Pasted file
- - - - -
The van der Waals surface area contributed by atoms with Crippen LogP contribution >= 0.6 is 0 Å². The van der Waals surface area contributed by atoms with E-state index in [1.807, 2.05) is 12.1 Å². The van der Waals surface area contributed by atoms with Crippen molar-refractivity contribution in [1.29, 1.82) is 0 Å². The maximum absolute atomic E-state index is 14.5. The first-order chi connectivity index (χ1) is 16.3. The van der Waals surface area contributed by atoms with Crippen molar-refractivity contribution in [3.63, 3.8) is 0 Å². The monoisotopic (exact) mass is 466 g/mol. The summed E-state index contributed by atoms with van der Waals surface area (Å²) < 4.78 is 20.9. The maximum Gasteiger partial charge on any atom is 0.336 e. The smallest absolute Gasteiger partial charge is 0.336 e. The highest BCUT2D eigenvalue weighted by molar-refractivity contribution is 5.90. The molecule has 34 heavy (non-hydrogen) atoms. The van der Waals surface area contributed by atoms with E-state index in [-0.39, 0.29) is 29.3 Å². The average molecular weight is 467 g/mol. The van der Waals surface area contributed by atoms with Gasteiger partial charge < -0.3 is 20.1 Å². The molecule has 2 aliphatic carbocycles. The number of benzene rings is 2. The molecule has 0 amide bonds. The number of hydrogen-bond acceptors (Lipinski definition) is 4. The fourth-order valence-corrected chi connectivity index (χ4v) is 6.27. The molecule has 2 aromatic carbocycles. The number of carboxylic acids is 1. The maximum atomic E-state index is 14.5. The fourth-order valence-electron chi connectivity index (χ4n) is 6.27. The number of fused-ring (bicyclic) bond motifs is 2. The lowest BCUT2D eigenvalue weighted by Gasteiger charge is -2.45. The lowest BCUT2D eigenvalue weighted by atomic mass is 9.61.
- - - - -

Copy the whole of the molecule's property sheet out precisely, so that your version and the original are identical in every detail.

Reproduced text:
The van der Waals surface area contributed by atoms with Crippen LogP contribution >= 0.6 is 0 Å². The van der Waals surface area contributed by atoms with E-state index in [1.807, 2.05) is 12.1 Å². The van der Waals surface area contributed by atoms with Crippen molar-refractivity contribution in [1.29, 1.82) is 0 Å². The maximum absolute atomic E-state index is 14.5. The first-order chi connectivity index (χ1) is 16.3. The van der Waals surface area contributed by atoms with Crippen molar-refractivity contribution in [3.63, 3.8) is 0 Å². The monoisotopic (exact) mass is 466 g/mol. The summed E-state index contributed by atoms with van der Waals surface area (Å²) < 4.78 is 20.9. The maximum Gasteiger partial charge on any atom is 0.336 e. The smallest absolute Gasteiger partial charge is 0.336 e. The highest BCUT2D eigenvalue weighted by molar-refractivity contribution is 5.90. The molecule has 34 heavy (non-hydrogen) atoms. The van der Waals surface area contributed by atoms with E-state index in [-0.39, 0.29) is 29.3 Å². The average molecular weight is 467 g/mol. The van der Waals surface area contributed by atoms with Gasteiger partial charge < -0.3 is 20.1 Å². The molecule has 2 aliphatic carbocycles. The number of benzene rings is 2. The molecule has 0 amide bonds. The number of hydrogen-bond acceptors (Lipinski definition) is 4. The fourth-order valence-corrected chi connectivity index (χ4v) is 6.27. The molecule has 2 aromatic carbocycles. The number of carboxylic acids is 1. The maximum atomic E-state index is 14.5. The fourth-order valence-electron chi connectivity index (χ4n) is 6.27. The number of fused-ring (bicyclic) bond motifs is 2. The lowest BCUT2D eigenvalue weighted by Gasteiger charge is -2.45. The lowest BCUT2D eigenvalue weighted by atomic mass is 9.61.